xx                      IN      NS      ns1.xx.wlan.
ns1.xx.wlan.            IN      A       10.x.y.z

; Domain for test DNS checks
dns-test.wlan.          0 IN    A

Then you have to configure your DNS resolver to fetch some zones dynamically from the nodewatcher database. This can be done in bind by configuring the DLZ plugin in your named.conf. Sample configuration is as follows:

dlz "wlanXX" {
  database "postgres 1
  {host=localhost dbname=nodewatcher user=nodewatcher password=YOURDBPASSWORD}
  {SELECT zone FROM dns_zone WHERE zone = '$zone$' AND active = true}
  {SELECT ttl, type, case when type = 'TXT' then mx_priority || ' ' || '\"' || data || '\"' when type = 'SOA' then primary_ns || ' ' || resp_person || ' ' || serial || ' ' || refresh || ' ' || retry || ' ' || expire || ' ' || minimum else data end FROM dns_record r, dns_zone z WHERE = r.zone_id AND zone = '$zone$' AND name = '$record$'}";

Note: On some older bind versions keyword parameters to queries should be encased in % and not $ (so you would use %zone% instead of $zone$).


INSERT INTO nodes_project
 (name, description, pool_id, channel, ssid, ssid_backbone, ssid_mobile,
  zone_id, captive_portal, geo_lat, geo_long, geo_zoom)
 VALUES('ArborMesh', 'Example project on the Moon', 1, 6,
  '', '', '',
  NULL, true, 46.05, 14.5, 13);

Values are:

  • name – name of the project, for example, city of the network
  • description – nice description of the project
  • pool_id – default IP pool
  • channel – default channel used
  • ssid – SSID used in this project
  • ssid_backbone – SSID used for backbone nodes in this project
  • ssid_mobile – SSID used for mobile nodes in this project
  • zone_id – DNS zone id (NULL if DNS capabilities of ‘’nodewatcher’’ are not used)
  • captive_portal – should the nodes in this project have captive portals?
  • geo_lat – default location of the map when adding a new node (latitude)
  • geo_long – default location of the map when adding a new node (longitude)
  • geo_zoom – default location of the map when adding a new node (zoom)

And then you have to link pool with the project (of course with proper id values):

INSERT INTO nodes_project_pools(project_id, pool_id) VALUES(1, 1);

Running Web Server

For production deployment read Django documentation on the subject. Django’s development web server is not suitable for production use.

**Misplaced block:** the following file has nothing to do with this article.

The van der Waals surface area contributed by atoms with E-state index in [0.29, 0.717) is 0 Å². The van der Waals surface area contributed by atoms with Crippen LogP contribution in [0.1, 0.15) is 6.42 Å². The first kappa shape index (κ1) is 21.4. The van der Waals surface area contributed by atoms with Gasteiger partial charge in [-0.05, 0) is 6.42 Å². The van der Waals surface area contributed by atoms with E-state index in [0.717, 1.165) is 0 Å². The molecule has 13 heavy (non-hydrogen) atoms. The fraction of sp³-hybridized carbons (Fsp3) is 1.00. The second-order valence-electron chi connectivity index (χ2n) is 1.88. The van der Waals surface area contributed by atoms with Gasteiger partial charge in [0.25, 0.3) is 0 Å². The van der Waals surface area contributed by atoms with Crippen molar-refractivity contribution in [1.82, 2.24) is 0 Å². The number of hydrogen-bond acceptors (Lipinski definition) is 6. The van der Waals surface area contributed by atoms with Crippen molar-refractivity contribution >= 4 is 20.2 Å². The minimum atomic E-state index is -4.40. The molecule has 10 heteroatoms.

Running Data Collection Daemon (Monitor)

Django web interface is just an interface to the database. To populate and update it with real data from the network you have to run also a monitoring daemon.

Run the monitor using command (in monitor directory):

./ --path=.. --settings=frontend.settings_production

You also need to install olsrd-mod-txtinfo plugin on some node in the network and configure it via OLSR configuration file (also note the node’s firewall configuration). By default monitor expects OLSR txtinfo plugin on localhost. This and other options you can configure in Django settings file.

Checking OLSR txtinfo Plugin

You can check that the txtinfo plugin is working by issuing:

telnet 10.x.y.z 2006
Trying 10.x.y.z...
Connected to 10.x.y.z.
Escape character is '^]'.

Then type GET and press enter. This should output something like:

HTTP/1.0 200 OK
Content-type: text/plain

Table: Links
...lots of data...
Connection closed by foreign host.

This means that the plugin is working properly.

Simulation of Monitor Data

To simulate monitor data you should set MONITOR_ENABLE_SIMULATION to True in your setting file. In this case the whole network is simulated and no node with OLSR providing the data feed is required. This may not be suitable for all test scenarios. Simulation data should be provided in simulator/data directory.

The latest simulation data that can be retrieved from this location. Simply unpack it into simulator/data directory.